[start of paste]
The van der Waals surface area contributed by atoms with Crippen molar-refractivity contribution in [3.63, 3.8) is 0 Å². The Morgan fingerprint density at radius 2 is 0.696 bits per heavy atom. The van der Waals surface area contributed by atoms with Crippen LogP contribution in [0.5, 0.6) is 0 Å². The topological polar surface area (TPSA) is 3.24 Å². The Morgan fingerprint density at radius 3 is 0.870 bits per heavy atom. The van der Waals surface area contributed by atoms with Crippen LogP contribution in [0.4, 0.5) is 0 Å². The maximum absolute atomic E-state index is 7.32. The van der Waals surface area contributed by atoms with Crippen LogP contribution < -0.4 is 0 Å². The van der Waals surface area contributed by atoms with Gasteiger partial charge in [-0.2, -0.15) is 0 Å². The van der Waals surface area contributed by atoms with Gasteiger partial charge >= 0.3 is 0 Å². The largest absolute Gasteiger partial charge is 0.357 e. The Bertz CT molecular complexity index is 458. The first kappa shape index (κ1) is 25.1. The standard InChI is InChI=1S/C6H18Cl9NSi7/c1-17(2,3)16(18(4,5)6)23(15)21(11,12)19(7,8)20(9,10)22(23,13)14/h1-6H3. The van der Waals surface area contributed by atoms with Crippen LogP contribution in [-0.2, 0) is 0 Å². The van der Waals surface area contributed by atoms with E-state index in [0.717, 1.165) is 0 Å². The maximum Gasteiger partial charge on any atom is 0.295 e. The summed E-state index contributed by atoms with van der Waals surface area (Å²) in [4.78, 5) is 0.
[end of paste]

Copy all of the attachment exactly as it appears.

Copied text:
The van der Waals surface area contributed by atoms with Crippen molar-refractivity contribution in [3.63, 3.8) is 0 Å². The Morgan fingerprint density at radius 2 is 0.696 bits per heavy atom. The van der Waals surface area contributed by atoms with Crippen LogP contribution in [0.5, 0.6) is 0 Å². The topological polar surface area (TPSA) is 3.24 Å². The Morgan fingerprint density at radius 3 is 0.870 bits per heavy atom. The van der Waals surface area contributed by atoms with Crippen LogP contribution in [0.4, 0.5) is 0 Å². The maximum absolute atomic E-state index is 7.32. The van der Waals surface area contributed by atoms with Crippen LogP contribution < -0.4 is 0 Å². The van der Waals surface area contributed by atoms with Gasteiger partial charge in [-0.2, -0.15) is 0 Å². The van der Waals surface area contributed by atoms with Gasteiger partial charge >= 0.3 is 0 Å². The largest absolute Gasteiger partial charge is 0.357 e. The Bertz CT molecular complexity index is 458. The first kappa shape index (κ1) is 25.1. The standard InChI is InChI=1S/C6H18Cl9NSi7/c1-17(2,3)16(18(4,5)6)23(15)21(11,12)19(7,8)20(9,10)22(23,13)14/h1-6H3. The van der Waals surface area contributed by atoms with Crippen LogP contribution in [-0.2, 0) is 0 Å². The van der Waals surface area contributed by atoms with E-state index in [0.717, 1.165) is 0 Å². The maximum Gasteiger partial charge on any atom is 0.295 e. The summed E-state index contributed by atoms with van der Waals surface area (Å²) in [4.78, 5) is 0.